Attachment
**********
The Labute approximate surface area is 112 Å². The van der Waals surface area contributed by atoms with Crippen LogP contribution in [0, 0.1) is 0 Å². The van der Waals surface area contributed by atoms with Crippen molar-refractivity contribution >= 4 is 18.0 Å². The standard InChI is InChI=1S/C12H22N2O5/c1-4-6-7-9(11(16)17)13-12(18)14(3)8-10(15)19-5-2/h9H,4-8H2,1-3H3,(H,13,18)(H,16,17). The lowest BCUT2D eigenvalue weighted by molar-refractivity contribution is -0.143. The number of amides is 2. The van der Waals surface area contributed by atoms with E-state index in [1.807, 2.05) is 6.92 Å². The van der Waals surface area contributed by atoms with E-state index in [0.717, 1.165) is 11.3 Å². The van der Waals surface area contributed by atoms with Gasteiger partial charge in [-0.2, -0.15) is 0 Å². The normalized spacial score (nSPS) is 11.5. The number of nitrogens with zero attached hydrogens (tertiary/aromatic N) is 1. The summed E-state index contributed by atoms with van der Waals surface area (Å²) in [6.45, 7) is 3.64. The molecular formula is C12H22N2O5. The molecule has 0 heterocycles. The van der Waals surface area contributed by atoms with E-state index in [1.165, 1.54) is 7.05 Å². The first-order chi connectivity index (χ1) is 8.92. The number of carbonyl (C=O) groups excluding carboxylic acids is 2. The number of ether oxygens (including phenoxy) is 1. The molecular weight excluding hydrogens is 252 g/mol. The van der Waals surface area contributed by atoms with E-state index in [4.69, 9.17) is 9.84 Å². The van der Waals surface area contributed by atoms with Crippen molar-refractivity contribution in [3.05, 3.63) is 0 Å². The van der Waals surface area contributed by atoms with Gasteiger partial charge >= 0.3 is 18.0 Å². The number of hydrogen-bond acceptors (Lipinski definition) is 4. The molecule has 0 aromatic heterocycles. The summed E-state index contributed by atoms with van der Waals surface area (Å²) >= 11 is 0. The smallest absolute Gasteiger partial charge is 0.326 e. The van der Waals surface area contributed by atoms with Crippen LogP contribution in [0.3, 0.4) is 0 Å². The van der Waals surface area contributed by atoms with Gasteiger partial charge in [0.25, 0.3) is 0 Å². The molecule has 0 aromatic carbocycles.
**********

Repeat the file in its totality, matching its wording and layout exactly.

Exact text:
The Labute approximate surface area is 112 Å². The van der Waals surface area contributed by atoms with Crippen LogP contribution in [0, 0.1) is 0 Å². The van der Waals surface area contributed by atoms with Crippen molar-refractivity contribution >= 4 is 18.0 Å². The standard InChI is InChI=1S/C12H22N2O5/c1-4-6-7-9(11(16)17)13-12(18)14(3)8-10(15)19-5-2/h9H,4-8H2,1-3H3,(H,13,18)(H,16,17). The lowest BCUT2D eigenvalue weighted by molar-refractivity contribution is -0.143. The number of amides is 2. The van der Waals surface area contributed by atoms with E-state index in [1.807, 2.05) is 6.92 Å². The van der Waals surface area contributed by atoms with E-state index in [0.717, 1.165) is 11.3 Å². The van der Waals surface area contributed by atoms with Gasteiger partial charge in [-0.2, -0.15) is 0 Å². The normalized spacial score (nSPS) is 11.5. The number of nitrogens with zero attached hydrogens (tertiary/aromatic N) is 1. The summed E-state index contributed by atoms with van der Waals surface area (Å²) in [6.45, 7) is 3.64. The molecular formula is C12H22N2O5. The molecule has 0 heterocycles. The van der Waals surface area contributed by atoms with E-state index in [1.165, 1.54) is 7.05 Å². The first-order chi connectivity index (χ1) is 8.92. The number of carbonyl (C=O) groups excluding carboxylic acids is 2. The number of ether oxygens (including phenoxy) is 1. The molecular weight excluding hydrogens is 252 g/mol. The van der Waals surface area contributed by atoms with E-state index in [4.69, 9.17) is 9.84 Å². The van der Waals surface area contributed by atoms with Crippen molar-refractivity contribution in [3.05, 3.63) is 0 Å². The van der Waals surface area contributed by atoms with Gasteiger partial charge >= 0.3 is 18.0 Å². The number of hydrogen-bond acceptors (Lipinski definition) is 4. The molecule has 0 aromatic heterocycles. The summed E-state index contributed by atoms with van der Waals surface area (Å²) >= 11 is 0. The smallest absolute Gasteiger partial charge is 0.326 e. The van der Waals surface area contributed by atoms with Crippen LogP contribution in [0.3, 0.4) is 0 Å². The van der Waals surface area contributed by atoms with Gasteiger partial charge in [0.25, 0.3) is 0 Å². The molecule has 0 aromatic carbocycles.